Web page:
Kevin C. Wilson ND, Naturopathic physician
Frequently asked questions
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What is naturopathic medicine?  Naturopathic medicine is a distinct system of primary health care - an art, science, philosophy and practice of diagnosing, treating, and preventing disease.  Conventional, or allopathic, medicine has a growing dependence on pharmaceuticals and surgery.  However, naturopathic physicians aid the healing process by incorporating a variety of alternative methods that stimulate the body's innate healing abilities.  They use a variety of therapies in the prevention and treatment of disease, including herbal medicine, clinical nutrition, minor surgery, homeopathy, bodywork, and lifestyle counseling.  Naturopathic medicine attempts to find the underlying cause of the patient's condition rather than focusing on symptomatic treatment.                          

What is naturopathic physical medicine?  Naturopathic physical medicine involves the evaluation, diagnosis and non-operative treatment of painful musculoskeletal diseases.  Diagnostic modalities include a comprehensive history, a detailed and specific physical examination, radiological evaluations and local anaesthetic blocks.  Therapeutic modalities encompass manipulations, massage, soft tissue techniques, ultrasound, diathermy, trigger point injections, prolotherapy injections, stretching, and therapeutic exercise.  Pharmaceutical, nutriceutical, herbal, and homeopathic based treatment are also tailored to the individuals needs.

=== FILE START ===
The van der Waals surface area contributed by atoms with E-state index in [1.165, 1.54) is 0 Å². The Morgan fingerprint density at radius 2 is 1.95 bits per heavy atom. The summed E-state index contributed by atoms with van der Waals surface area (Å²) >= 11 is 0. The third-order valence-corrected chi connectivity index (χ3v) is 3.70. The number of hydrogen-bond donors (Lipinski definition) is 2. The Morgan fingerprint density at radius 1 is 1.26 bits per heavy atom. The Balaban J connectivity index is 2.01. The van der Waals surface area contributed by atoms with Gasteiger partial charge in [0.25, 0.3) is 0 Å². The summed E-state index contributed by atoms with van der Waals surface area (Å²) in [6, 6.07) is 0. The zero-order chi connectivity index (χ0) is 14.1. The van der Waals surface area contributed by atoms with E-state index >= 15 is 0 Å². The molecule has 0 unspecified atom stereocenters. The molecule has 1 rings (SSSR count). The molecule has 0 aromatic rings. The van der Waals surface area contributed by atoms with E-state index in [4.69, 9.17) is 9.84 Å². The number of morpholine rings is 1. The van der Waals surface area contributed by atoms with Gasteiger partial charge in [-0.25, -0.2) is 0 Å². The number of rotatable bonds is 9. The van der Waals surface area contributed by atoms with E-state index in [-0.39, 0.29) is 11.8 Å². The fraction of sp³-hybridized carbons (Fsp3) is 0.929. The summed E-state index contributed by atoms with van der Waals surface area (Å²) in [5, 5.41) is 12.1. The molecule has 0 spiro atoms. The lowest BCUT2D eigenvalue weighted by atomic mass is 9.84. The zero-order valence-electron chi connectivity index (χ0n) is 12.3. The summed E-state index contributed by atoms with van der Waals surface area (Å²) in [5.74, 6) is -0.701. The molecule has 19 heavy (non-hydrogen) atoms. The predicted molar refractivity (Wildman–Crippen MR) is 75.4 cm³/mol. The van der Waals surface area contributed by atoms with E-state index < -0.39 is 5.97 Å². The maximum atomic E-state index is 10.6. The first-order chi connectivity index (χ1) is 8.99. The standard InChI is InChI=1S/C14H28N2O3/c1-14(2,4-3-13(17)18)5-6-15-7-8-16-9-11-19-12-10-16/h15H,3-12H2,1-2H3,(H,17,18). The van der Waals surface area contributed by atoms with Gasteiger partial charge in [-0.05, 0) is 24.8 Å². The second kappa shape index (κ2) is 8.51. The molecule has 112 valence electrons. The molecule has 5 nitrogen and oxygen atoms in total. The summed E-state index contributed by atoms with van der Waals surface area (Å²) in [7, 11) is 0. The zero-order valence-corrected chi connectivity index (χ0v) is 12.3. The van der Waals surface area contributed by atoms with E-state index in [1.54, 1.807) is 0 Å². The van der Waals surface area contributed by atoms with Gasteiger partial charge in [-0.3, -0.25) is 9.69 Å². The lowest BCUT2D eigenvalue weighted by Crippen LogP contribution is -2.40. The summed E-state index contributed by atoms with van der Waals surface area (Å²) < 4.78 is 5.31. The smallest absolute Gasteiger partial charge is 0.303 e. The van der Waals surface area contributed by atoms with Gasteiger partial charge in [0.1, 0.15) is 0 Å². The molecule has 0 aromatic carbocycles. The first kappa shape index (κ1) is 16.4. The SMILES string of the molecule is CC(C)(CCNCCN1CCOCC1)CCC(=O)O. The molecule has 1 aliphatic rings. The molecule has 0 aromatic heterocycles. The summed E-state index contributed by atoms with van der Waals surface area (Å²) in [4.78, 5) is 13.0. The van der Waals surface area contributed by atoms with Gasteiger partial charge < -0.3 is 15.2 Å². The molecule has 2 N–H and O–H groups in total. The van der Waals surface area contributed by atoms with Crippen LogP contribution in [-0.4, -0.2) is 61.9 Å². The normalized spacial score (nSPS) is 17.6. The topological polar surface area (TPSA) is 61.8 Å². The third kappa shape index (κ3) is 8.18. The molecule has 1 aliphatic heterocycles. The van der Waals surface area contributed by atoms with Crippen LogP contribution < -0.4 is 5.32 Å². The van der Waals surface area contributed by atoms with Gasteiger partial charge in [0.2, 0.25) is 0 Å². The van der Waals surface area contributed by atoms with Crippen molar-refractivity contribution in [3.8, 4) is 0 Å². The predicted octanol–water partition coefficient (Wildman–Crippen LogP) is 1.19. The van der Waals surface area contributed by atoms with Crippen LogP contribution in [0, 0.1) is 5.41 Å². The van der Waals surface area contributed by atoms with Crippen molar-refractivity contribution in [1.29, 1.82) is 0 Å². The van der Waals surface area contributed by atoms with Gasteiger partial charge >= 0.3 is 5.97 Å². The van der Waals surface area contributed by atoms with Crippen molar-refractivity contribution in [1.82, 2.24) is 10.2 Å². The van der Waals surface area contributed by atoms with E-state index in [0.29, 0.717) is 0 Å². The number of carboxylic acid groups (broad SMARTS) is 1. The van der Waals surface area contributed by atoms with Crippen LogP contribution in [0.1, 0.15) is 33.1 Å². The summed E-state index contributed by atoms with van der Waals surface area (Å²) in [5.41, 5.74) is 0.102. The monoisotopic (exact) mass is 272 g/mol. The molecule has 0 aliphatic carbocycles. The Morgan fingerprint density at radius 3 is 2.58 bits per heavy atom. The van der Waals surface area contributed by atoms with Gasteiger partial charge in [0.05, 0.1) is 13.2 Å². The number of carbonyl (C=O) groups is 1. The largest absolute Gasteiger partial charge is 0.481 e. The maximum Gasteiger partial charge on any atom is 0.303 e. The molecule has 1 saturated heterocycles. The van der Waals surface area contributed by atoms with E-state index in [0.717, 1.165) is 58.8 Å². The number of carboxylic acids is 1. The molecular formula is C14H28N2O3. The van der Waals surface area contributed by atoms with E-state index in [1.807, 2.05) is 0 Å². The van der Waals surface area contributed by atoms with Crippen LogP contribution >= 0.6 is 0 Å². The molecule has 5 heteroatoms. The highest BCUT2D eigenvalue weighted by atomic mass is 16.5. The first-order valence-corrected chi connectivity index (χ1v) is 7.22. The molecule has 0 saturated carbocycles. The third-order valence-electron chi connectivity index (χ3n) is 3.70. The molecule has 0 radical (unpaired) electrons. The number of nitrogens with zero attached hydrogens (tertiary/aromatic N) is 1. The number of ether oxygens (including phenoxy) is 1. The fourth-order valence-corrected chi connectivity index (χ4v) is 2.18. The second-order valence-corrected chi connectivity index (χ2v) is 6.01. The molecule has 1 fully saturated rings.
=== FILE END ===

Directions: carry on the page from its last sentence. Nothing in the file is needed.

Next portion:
What is prolotherapy?  Prolotherapy stimulates the body to repair areas of chronic pain.  Its effectiveness is wide-ranging and includes pain associated with the back, the neck, all joints throughout the body, arthritis, migraine headaches, fibromyalgia, sciatica, herniated discs, and Temporomandibular Joint Dysfunction (TMJ).  Athletes who suffer from sporting injuries and chronic sprains would also benefit from prolotherapy.  Most chronic musculoskeletal pain is due to weakness of ligaments and tendons.  Joints, such as the knee and shoulder, often develop instability as well as weakening of the internal cartilage surfaces, and these are often improved by intra-articular (inside the joint) injections of dextrose and other irritant solutions.  The injection causes the body to heal itself through the process of inflammation.  In the case of weakened or torn fibrous tissue, inflammation induced at the site of injury results in 30-40% strengthening of the attachment points.  In fact, prolotherapy is the only clinically proven treatment that has been shown to rebuild, thicken, and strengthen cartilage.

Kevin C. Wilson ND, 328 W. Main St. , Hillsboro,OR 97123              503-648-0484